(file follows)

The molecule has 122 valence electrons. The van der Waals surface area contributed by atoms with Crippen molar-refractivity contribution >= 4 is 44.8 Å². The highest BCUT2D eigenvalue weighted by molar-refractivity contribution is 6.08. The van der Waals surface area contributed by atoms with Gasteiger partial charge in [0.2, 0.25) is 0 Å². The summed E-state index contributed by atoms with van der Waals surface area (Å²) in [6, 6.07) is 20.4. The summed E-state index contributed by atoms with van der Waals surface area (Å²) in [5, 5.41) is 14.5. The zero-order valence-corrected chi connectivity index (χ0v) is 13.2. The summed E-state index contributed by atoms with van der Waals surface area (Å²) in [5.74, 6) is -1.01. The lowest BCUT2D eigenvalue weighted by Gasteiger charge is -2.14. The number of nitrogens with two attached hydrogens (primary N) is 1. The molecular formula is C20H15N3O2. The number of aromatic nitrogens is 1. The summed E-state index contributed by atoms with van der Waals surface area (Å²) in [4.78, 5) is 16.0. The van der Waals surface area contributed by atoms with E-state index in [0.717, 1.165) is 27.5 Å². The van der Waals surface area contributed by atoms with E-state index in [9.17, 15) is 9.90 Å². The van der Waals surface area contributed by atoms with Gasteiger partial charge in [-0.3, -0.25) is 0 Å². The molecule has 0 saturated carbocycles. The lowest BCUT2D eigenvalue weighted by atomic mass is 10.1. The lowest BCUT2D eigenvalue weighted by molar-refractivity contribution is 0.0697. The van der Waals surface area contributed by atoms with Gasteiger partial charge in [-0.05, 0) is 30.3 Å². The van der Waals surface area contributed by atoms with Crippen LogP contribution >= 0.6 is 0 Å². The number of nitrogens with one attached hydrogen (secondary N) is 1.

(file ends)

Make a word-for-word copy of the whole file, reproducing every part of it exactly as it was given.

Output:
The molecule has 122 valence electrons. The van der Waals surface area contributed by atoms with Crippen molar-refractivity contribution >= 4 is 44.8 Å². The highest BCUT2D eigenvalue weighted by molar-refractivity contribution is 6.08. The van der Waals surface area contributed by atoms with Gasteiger partial charge in [0.2, 0.25) is 0 Å². The summed E-state index contributed by atoms with van der Waals surface area (Å²) in [6, 6.07) is 20.4. The summed E-state index contributed by atoms with van der Waals surface area (Å²) in [5, 5.41) is 14.5. The zero-order valence-corrected chi connectivity index (χ0v) is 13.2. The summed E-state index contributed by atoms with van der Waals surface area (Å²) in [5.74, 6) is -1.01. The lowest BCUT2D eigenvalue weighted by Gasteiger charge is -2.14. The number of nitrogens with two attached hydrogens (primary N) is 1. The molecular formula is C20H15N3O2. The number of aromatic nitrogens is 1. The summed E-state index contributed by atoms with van der Waals surface area (Å²) in [4.78, 5) is 16.0. The van der Waals surface area contributed by atoms with E-state index in [0.717, 1.165) is 27.5 Å². The van der Waals surface area contributed by atoms with E-state index in [9.17, 15) is 9.90 Å². The van der Waals surface area contributed by atoms with Gasteiger partial charge in [-0.3, -0.25) is 0 Å². The molecule has 0 saturated carbocycles. The lowest BCUT2D eigenvalue weighted by atomic mass is 10.1. The lowest BCUT2D eigenvalue weighted by molar-refractivity contribution is 0.0697. The van der Waals surface area contributed by atoms with Gasteiger partial charge in [-0.05, 0) is 30.3 Å². The van der Waals surface area contributed by atoms with Crippen LogP contribution >= 0.6 is 0 Å². The number of nitrogens with one attached hydrogen (secondary N) is 1.